On FEB 3, LFSF was one of the two lead sponsors of the much awaited first SF Bilingual Fair! Over 600 visitors visited Le Meridien San Francisco to attend the event organized by the web news platform French Morning.

The LFSF booth was centrally located. Students, teachers, parents, board members and staff welcome parents who were curious and wanted to better understand the benefits of bilingualism.

Those were discussed and presented during the various conferences. LFSF had invited two prestigious speakers. Both were extremely interesting (you will find their presentations on our website shortly)and eager to continue working with our community.

Ashley Chung

from York University (Lifespan Cognitive Development Lab)

The Lifespan Cognition and Development Lab is led by Dr. Ellen Bialystok, OC, PhD, FRSC, distinguished Research Professor of Psychology and Walter Gordon York Research Chair of Lifespan Cognitive Development at York University. It is a cognitive neuroscience laboratory in the Department of Psychology at York University. Its research examines the effect of bilingualism on cognitive and linguistic processing across the lifespan.


Covadonga Lamar Prieto

from University of California, Riverside (Bilingualism Matters).

Bilingualism Matters began as a public information service at the University of Edinburgh in 2008, in response to a lack of information about bilingualism in the community. In October, 2017, Bilingualism Matters at UCR launched a new branch to bring together researchers at UCR and elsewhere with the linguistically and culturally diverse community in Southern California.



The essay contest award ceremony was also a highlight of the day. Emmanuel Texier, our head of school, announced the winners and it is with great pride that we counted numerous LFSF students amongst the finalists and congratulate Hirad for winning the Middle School prize!

Here's Hirad's essay, followed by a few quotes from his peers.

How bilingualism shapes you

Bilingualism doesn’t just mean that you can speak two languages fluently; being bilingual means that you are aligned with two different cultures, it means that you are exposed to two distinct schools of thought, arts, and lifestyles. By being assimilated into two different cultures, by being at the same time in the heart of France and the United States, bilingualism profoundly shapes you.

A clear example of how bilingualism draws you into a different culture is shown through reading or watching films in another language. For example, when I’m reading Asterix et Obelix, a French comic book, I get an unmistakable taste of French humor that I would not get if I were reading it in English, for the touching hilarity of its jokes are lost in the translation. This phenomenon, if you will, cannot be scientifically proven yet it is very present. By being a bilingual of French and English, for example, one is exposed to both their distinct musical, literary and cinematic mindsets, which ultimately shapes one artistically.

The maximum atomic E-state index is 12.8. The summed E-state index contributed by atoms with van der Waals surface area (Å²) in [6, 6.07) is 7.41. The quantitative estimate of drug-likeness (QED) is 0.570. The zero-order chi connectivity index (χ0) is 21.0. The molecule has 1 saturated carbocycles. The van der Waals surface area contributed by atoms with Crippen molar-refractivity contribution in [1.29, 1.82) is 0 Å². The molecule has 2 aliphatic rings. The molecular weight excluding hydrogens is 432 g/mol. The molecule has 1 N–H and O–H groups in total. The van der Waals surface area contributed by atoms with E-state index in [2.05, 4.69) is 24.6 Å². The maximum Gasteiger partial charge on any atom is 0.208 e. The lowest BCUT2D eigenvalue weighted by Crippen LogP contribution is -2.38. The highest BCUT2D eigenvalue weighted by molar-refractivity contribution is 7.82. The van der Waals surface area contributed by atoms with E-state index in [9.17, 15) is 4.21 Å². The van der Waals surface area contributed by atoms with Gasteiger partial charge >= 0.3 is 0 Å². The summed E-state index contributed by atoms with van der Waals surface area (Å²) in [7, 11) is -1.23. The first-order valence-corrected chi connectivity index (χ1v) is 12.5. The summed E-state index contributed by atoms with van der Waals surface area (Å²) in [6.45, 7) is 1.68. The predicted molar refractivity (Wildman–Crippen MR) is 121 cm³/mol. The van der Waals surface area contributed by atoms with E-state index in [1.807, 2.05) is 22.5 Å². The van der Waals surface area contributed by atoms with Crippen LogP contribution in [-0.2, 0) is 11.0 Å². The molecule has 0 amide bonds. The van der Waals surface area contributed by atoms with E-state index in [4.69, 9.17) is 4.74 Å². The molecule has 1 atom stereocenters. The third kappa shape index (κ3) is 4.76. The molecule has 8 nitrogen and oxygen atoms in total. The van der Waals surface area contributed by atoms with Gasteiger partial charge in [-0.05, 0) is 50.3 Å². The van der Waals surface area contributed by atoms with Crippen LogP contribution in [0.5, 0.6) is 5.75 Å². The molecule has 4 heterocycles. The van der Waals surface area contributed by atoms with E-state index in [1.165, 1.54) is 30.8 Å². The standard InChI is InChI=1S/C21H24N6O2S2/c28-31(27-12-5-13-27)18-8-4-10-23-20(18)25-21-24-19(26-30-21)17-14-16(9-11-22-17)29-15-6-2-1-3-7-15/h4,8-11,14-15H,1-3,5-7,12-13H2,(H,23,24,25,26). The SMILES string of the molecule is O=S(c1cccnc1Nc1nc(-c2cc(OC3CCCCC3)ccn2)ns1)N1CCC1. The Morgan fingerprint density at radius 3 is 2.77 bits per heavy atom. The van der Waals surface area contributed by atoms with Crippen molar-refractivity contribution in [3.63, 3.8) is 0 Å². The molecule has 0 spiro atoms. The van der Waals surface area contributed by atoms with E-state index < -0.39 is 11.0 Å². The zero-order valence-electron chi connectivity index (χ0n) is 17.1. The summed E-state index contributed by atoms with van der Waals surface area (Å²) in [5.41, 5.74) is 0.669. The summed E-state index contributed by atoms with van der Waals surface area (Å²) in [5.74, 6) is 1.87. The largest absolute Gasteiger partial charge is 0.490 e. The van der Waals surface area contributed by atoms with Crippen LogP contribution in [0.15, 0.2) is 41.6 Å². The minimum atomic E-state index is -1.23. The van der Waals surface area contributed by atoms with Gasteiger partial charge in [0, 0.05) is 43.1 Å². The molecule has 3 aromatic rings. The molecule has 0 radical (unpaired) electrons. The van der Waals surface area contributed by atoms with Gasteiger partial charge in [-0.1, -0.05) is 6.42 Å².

Being bilingual not only influences one’s artistic side, it also influences one’s way of thinking or philosophy. A bilingual student of French and English knows proverbs and quotes of the two languages, and these reflect upon their respective culture. For example, the English saying of “The pen is mightier than the sword” is synonymous with English culture. The English are more of a negotiating people, a people who prefer to settle differences through writing and debate, and this quote clearly demonstrates this. The French quote of “C’est cela l’amour, tout donner, tout sacrifier sans espoir de retour” from Albert Camus (roughly translated as “That is love, to give away everything, to sacrifice everything, without any desire for anything in return”) shows the romantic aspect of French culture. By being bilingual, one experiences the philosophies, the schools of thought of two different cultures which influences one’s way of thinking, shaping them.

In conclusion, by adding to your artistic culture and by influencing your way of thinking, bilingualism deeply shapes you.


Bilingualism has given me much more than the ability to speak two languages. I owe my rising awareness of the broader world to my bilingual and bicultural education. I hope to use this gift to better understand and respect the diversity of other cultures and people in our world, 2 wherever they may be. My aspiration is to shape my identity as multi-cultural – as someone who can view and make sense of the world with different points of view and most importantly as a “global citizen of the world.” - Hannah

The ability to express oneself clearly and precisely is crucial to being understood and to understanding others, so speaking two languages doubles one’s ability to connect. Being bilingual has shaped and defined me. (...) I consider myself fortunate to be bilingual. I have the power to see a wide range of attitudes and personalities. As I grow older, I hope to use this gift to live a fuller life and to make a difference to others" – Maxime

Bilingualism is an opening towards biculturalism; in fact, it is hard to disassociate them, for they are inextricably linked. I have learned much about France and its people, though I have always 2 lived in the United States, because I grew up reading French novels, thereby accessing the personal experience of the French-speaking world. (...) I therefore contend that bilingualism is not just a state of mind, but also indicates a force of mind. It is bound with critical thought and broad horizons, but also with the possibility to break down the walls which separate humanity into isolated communities, and isolated individuals. – Calvin


Read full essays:

Colin • read essay >>

Calvin  • read essay >>

Hannah  • read essay >>

Nolwenn  • read essay >>

Maxime  • read essay >>

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LFSF Wins Big at NHSMUN!

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